Discovering your coaching niche is an ongoing journey, which you’ll refine and develop even further as you gain more experience and skills. Be open and confident to change. It will be a constant companion as your business grows to serve your clients. It can be helpful to seek feedback from your current clients to gain insight into your unique offering and identify key themes. Sometimes we’re blind to our strengths and fail to recognize our special powers that we bring to our coaching practice.

Make sure you’re able whole-heartedly dedicate time to reflect on your findings when and where you’re feeling creative, energized and resourceful. This might involve scheduling time, planning a work retreat or brainstorming ideas with a colleague or peer coach. Finding your niche doesn’t have to be a solo venture!

Ask yourself:

  • What am I passionate about?
  • What do I love doing?
  • What am I specifically drawn towards?
  • What feels natural?

Most importantly have fun and enjoy experimenting with different ideas in your hunt for your perfect niche!

anna-marie watson headshot 2019

Anna-Marie Watson, PCC

Anna-Marie Watson, PCC, is a certified Performance Coach with a serious passion for the outdoors who loves to accompany her clients on walking and talking coaching conversations. Former British Army Officer, she has worked in challenging environments from snowy Arctic tundra to hot and sandy deserts. She has been at the forefront of leadership development for over 18 years, supporting high-performing individuals and teams across five continents. She has an insatiable curiosity at the world and is a self-certified learning junkie with an array of qualifications. Anna-Marie is on a mission to encourage fellow coaches take their coaching practice outdoors across the world.  Learn more at Reach for More Coaching.  

The views and opinions expressed in guest posts featured on this blog are those of the author and do not necessarily reflect the opinions and views of the International Coach Federation (ICF). The publication of a guest post on the ICF Blog does not equate to an ICF endorsement or guarantee of the products or services provided by the author.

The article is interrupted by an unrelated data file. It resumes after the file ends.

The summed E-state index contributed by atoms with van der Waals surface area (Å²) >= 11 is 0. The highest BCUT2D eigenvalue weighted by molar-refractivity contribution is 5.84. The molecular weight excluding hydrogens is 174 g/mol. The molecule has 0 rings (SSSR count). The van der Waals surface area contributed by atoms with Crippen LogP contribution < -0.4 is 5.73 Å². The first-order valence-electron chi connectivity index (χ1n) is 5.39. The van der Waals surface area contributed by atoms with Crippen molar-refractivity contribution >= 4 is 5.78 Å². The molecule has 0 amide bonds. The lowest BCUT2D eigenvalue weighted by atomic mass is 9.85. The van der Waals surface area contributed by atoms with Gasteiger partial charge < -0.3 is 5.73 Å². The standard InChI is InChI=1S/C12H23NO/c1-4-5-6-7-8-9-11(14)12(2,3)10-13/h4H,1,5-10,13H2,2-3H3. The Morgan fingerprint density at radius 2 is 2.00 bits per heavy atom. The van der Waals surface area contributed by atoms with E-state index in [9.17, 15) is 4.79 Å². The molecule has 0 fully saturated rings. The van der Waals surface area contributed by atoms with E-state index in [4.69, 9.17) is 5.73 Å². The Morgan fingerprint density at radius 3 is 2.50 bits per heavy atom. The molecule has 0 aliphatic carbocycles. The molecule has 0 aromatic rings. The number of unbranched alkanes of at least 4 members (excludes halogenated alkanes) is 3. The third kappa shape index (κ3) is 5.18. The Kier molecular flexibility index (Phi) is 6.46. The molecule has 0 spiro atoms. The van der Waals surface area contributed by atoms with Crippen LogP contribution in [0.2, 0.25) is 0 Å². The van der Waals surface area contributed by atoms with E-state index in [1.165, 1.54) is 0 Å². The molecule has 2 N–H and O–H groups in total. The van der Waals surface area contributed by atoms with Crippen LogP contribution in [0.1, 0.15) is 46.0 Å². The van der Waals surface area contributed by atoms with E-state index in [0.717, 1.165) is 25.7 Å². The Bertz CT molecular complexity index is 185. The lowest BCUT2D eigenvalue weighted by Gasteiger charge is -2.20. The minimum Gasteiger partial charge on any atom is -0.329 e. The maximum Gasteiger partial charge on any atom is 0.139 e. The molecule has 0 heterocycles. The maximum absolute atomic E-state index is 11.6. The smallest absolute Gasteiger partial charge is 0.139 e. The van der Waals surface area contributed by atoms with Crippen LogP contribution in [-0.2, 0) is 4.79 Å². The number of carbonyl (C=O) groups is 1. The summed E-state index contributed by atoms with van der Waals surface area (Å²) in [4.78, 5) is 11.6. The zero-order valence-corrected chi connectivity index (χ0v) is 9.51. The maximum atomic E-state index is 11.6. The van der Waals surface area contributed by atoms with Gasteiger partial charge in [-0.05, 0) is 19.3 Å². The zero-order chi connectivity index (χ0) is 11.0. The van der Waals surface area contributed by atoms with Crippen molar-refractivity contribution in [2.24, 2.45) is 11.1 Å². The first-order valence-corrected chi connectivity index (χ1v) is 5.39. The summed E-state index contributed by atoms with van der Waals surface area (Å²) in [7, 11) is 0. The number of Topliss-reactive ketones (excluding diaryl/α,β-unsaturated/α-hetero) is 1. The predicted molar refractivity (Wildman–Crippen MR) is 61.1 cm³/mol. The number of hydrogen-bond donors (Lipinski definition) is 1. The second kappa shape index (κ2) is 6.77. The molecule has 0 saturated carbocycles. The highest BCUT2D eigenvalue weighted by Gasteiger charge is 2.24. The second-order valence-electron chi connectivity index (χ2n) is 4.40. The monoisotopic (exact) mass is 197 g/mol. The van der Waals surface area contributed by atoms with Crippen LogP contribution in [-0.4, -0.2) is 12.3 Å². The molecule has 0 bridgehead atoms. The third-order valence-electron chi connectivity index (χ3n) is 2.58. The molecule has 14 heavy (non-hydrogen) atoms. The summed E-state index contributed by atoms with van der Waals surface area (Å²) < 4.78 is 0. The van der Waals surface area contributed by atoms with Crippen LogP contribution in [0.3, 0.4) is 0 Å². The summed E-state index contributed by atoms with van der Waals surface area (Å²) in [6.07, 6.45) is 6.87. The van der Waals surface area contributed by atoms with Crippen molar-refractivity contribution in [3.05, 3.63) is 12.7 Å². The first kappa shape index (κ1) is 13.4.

Comments (7)

  1. Robin LaGrow says:

    I absolutely love this! It’s easy to call yourself a life coach based on your training and experience but when deciding how to truly market yourself, that’s a different story. We each need to know who it is we’re hoping to empower and how to go about marketing that. Thanks for your insight and genuineness!

    Robin LaGrow

  2. Edgardo Cenci says:

    Leí tema interesante que me recuerda a una frase de una empresa de auditoría
    Sin pasión no hay Gloria

  3. dthuku@leadership-presence.net says:

    I fully relate with this and I love that quote by Tad Hargrave “You discover your niche; Yo don’t choose it”.

    How tempting it is to initially choose what you think is your niche only to discover that, actually, it is not the niche you end up serving and enjoying doing so.

    I am seeing this unfolding for me right in front of my eyes.

  4. This is great!! As someone new to coaching, I am currently on the struggle bus of what my particular niche is. I started down one path which was my background and familiar (women in sports) but then the Universe put some other things in front of me that are intriguing. Now letting things sit for a little while as I want to explore my options of the niche before drilling down too specifically. An exciting time!

  5. Shirley says:

    Anna-Marie , what an inspiring story you share, and the struggle in finding ones niche is not to be underestimated! Love your creativity…… in corporate spaces, one does loose touch with nature.

  6. Shirley Freemantle says:

    Anna-Marie , what an inspiring story you share, and the struggle in finding ones niche is not to be underestimated! Love your creativity…… in corporate spaces, one does loose touch with nature.

  7. Anna Marie – I rarely reply to posts, but this one hit me in the bullseye. I, too, had a career in business and then made the pivot to executive coaching later in life. I’m all in now. Former CEO turned coach. My brand has been on auto-play and still evolving. I am reminded of a key phrase from one of my former Chief Marketing Officers… “narrow your focus to broaden your appeal”. I wonder how the COVID-19 will impact our brands as we evolve still further?